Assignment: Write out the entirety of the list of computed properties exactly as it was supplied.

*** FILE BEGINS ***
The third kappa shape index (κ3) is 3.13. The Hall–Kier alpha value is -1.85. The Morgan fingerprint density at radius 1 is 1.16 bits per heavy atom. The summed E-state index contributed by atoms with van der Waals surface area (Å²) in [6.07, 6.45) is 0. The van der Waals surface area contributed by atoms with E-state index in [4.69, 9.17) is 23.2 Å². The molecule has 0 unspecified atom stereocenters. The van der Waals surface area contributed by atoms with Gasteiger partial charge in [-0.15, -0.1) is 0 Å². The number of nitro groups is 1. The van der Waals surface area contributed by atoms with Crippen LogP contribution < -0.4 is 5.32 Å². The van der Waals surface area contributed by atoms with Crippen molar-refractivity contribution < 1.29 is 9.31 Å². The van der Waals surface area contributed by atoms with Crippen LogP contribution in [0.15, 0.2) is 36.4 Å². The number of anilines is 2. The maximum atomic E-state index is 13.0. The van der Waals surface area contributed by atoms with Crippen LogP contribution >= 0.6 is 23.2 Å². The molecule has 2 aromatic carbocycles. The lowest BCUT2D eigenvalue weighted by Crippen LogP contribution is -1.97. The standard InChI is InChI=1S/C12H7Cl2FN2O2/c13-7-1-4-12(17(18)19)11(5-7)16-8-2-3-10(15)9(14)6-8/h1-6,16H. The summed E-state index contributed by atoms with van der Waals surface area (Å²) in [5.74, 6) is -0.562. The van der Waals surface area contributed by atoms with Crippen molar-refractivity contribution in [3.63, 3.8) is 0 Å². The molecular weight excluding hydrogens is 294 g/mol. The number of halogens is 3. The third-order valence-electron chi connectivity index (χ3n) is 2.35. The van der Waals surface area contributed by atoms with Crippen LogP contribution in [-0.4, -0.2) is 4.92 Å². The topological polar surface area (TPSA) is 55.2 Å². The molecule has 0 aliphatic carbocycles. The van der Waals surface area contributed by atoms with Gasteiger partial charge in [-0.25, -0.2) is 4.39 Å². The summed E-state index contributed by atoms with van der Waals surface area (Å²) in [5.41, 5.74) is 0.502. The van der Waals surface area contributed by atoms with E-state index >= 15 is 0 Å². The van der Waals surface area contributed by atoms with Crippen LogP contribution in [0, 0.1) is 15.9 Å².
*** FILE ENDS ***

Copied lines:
The third kappa shape index (κ3) is 3.13. The Hall–Kier alpha value is -1.85. The Morgan fingerprint density at radius 1 is 1.16 bits per heavy atom. The summed E-state index contributed by atoms with van der Waals surface area (Å²) in [6.07, 6.45) is 0. The van der Waals surface area contributed by atoms with E-state index in [4.69, 9.17) is 23.2 Å². The molecule has 0 unspecified atom stereocenters. The van der Waals surface area contributed by atoms with Gasteiger partial charge in [-0.15, -0.1) is 0 Å². The number of nitro groups is 1. The van der Waals surface area contributed by atoms with Crippen LogP contribution < -0.4 is 5.32 Å². The van der Waals surface area contributed by atoms with Crippen molar-refractivity contribution < 1.29 is 9.31 Å². The van der Waals surface area contributed by atoms with Crippen LogP contribution in [0.15, 0.2) is 36.4 Å². The number of anilines is 2. The maximum atomic E-state index is 13.0. The van der Waals surface area contributed by atoms with Crippen LogP contribution >= 0.6 is 23.2 Å². The molecule has 2 aromatic carbocycles. The lowest BCUT2D eigenvalue weighted by Crippen LogP contribution is -1.97. The standard InChI is InChI=1S/C12H7Cl2FN2O2/c13-7-1-4-12(17(18)19)11(5-7)16-8-2-3-10(15)9(14)6-8/h1-6,16H. The summed E-state index contributed by atoms with van der Waals surface area (Å²) in [5.74, 6) is -0.562. The van der Waals surface area contributed by atoms with Crippen molar-refractivity contribution in [3.63, 3.8) is 0 Å². The molecular weight excluding hydrogens is 294 g/mol. The number of halogens is 3. The third-order valence-electron chi connectivity index (χ3n) is 2.35. The van der Waals surface area contributed by atoms with Crippen LogP contribution in [-0.4, -0.2) is 4.92 Å². The topological polar surface area (TPSA) is 55.2 Å². The molecule has 0 aliphatic carbocycles. The van der Waals surface area contributed by atoms with Gasteiger partial charge in [-0.25, -0.2) is 4.39 Å². The summed E-state index contributed by atoms with van der Waals surface area (Å²) in [5.41, 5.74) is 0.502. The van der Waals surface area contributed by atoms with E-state index >= 15 is 0 Å². The van der Waals surface area contributed by atoms with Crippen LogP contribution in [0, 0.1) is 15.9 Å².